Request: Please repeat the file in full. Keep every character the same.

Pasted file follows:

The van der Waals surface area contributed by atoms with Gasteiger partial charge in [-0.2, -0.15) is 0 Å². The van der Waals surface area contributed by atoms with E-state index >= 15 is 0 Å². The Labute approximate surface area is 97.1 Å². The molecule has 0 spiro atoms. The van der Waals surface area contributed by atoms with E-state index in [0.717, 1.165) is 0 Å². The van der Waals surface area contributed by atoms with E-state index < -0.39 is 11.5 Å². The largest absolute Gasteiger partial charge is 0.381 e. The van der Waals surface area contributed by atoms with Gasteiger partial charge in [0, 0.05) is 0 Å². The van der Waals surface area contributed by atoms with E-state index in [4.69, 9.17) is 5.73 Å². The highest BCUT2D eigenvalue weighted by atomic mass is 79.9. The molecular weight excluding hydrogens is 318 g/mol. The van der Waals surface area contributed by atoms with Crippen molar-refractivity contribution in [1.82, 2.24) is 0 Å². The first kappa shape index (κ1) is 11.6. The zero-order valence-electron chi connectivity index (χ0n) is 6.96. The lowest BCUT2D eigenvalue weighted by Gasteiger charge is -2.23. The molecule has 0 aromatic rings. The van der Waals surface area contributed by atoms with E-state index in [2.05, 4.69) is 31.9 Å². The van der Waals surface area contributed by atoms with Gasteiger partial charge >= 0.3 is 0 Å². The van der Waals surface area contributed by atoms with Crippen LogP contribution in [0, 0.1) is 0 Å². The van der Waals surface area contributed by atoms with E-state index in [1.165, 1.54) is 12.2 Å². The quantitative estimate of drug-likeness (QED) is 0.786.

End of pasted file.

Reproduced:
The van der Waals surface area contributed by atoms with Gasteiger partial charge in [-0.2, -0.15) is 0 Å². The van der Waals surface area contributed by atoms with E-state index >= 15 is 0 Å². The Labute approximate surface area is 97.1 Å². The molecule has 0 spiro atoms. The van der Waals surface area contributed by atoms with E-state index in [0.717, 1.165) is 0 Å². The van der Waals surface area contributed by atoms with E-state index < -0.39 is 11.5 Å². The largest absolute Gasteiger partial charge is 0.381 e. The van der Waals surface area contributed by atoms with Gasteiger partial charge in [0, 0.05) is 0 Å². The van der Waals surface area contributed by atoms with E-state index in [4.69, 9.17) is 5.73 Å². The highest BCUT2D eigenvalue weighted by atomic mass is 79.9. The molecular weight excluding hydrogens is 318 g/mol. The van der Waals surface area contributed by atoms with Crippen molar-refractivity contribution in [1.82, 2.24) is 0 Å². The first kappa shape index (κ1) is 11.6. The zero-order valence-electron chi connectivity index (χ0n) is 6.96. The lowest BCUT2D eigenvalue weighted by Gasteiger charge is -2.23. The molecule has 0 aromatic rings. The van der Waals surface area contributed by atoms with E-state index in [2.05, 4.69) is 31.9 Å². The van der Waals surface area contributed by atoms with Gasteiger partial charge >= 0.3 is 0 Å². The van der Waals surface area contributed by atoms with Crippen LogP contribution in [0, 0.1) is 0 Å². The van der Waals surface area contributed by atoms with E-state index in [1.165, 1.54) is 12.2 Å². The quantitative estimate of drug-likeness (QED) is 0.786.